—  Michael J. Fox, No Time Like the Future: An Optimist Considers Mortality (Flatiron Books, November 17, 2020)

Monday Morning Wake-Up Call

I started listening to this book on Audible during my morning walk last week. I had just completed the introduction and told Self: “This is a book you’ll never forget.

And YOU will likely say, why should I bother. Or as a line from Nestor’s intro says: “But why do I need to learn how to breathe? I’ve been breathing my whole life.”

Exactly what I said.

Now, I can’t get this book out of my head.

Every breath, a gift.


Excerpts from the Introduction:

“90 percent of us—very likely me, you, and almost everyone you know—is breathing incorrectly and that this failure is either causing or aggravating a laundry list of chronic diseases… This work was upending long-held beliefs in Western medical science. Yes, breathing in different patterns really can influence our body weight and overall health. Yes, how we breathe…

This book is a scientific adventure into the lost art and science of breathing. It explores the transformation that occurs inside our bodies every 3.3 seconds, the time it takes the average person to inhale and exhale…

It will take the average reader about 10,000 breaths to read from here to the end of the book. If I’ve done my job correctly, starting now, with every breath you take, you’ll have a deeper understanding of breathing and how best to do it. Twenty times a minute, ten times, through the mouth, nose, tracheostomy, or breathing tube, it’s not all the same. How we breathe really matters…

By your 3,000th breath, you’ll know the basics of restorative breathing…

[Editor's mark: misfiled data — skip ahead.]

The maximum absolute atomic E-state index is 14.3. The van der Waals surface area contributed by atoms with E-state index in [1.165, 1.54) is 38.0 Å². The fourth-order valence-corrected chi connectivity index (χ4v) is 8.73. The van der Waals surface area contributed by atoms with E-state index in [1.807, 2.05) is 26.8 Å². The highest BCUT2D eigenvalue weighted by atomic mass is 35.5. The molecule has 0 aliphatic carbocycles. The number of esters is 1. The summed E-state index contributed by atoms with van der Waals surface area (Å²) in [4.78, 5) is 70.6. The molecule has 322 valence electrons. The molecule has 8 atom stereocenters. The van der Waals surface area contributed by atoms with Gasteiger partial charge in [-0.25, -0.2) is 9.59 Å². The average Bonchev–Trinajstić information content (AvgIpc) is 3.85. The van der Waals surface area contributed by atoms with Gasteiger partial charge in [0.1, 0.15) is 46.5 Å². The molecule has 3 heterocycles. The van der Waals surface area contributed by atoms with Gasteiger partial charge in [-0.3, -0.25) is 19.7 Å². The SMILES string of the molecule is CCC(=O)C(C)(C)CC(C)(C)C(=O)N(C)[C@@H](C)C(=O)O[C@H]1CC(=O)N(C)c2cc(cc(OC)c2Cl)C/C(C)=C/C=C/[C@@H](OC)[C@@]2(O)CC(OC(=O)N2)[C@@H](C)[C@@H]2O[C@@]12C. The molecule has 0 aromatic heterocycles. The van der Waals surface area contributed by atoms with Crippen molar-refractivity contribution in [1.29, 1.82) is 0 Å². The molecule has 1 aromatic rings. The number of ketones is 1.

By your 6,000th breath, you will have moved into the land of serious, conscious breathing…

By your 8,000th breath, you’ll have pushed even deeper into the body to tap, of all things, the nervous system…

By your 10,000th breath, and the close of this book, you and I will know how the air that enters your lungs affects every moment of your life and how to harness it to its full potential until your final breath…

By the law of averages, you will take 670 million breaths in your lifetime. Maybe you’ve already taken half of those. Maybe you’re on breath 669,000,000. Maybe you’d like to take a few million more.”

James Nestor, Breath: The New Science of a Lost Art (Riverhead Books, May 26, 2020)


Notes:

T.G.I.F.: Freedom

“I was reading Kierkegaard while waiting to pick up my children from school. I wished I could wave some mother out of her idling vehicle and show her the passage. Reading, however, is a kind of private freedom: out of time, out of place.”

~ Yiyun Li, Dear Friend, from My Life I Write to You in Your Life

 


Photo: Elena with Reading

Some days I am very raw, as though my outer layers have been peeled away

Some days I am very raw, as though my outer layers have been peeled away, exposing the new parts of myself to the wind and the sea spray… I feel very sensitive to different consistencies of light. The speed of the wind. The pull of my clothes against my arms. Everything has a texture. I had stopped noticing it. I have a new pleasure in holding objects. A cold, round apple is solid in the palm of my hand. I stroke the smooth, hard squares of Scrabble letters. I run my fingers over the rough wooden surface of the table. I wonder if this is how my mother felt when we came here during those long, brooding summers.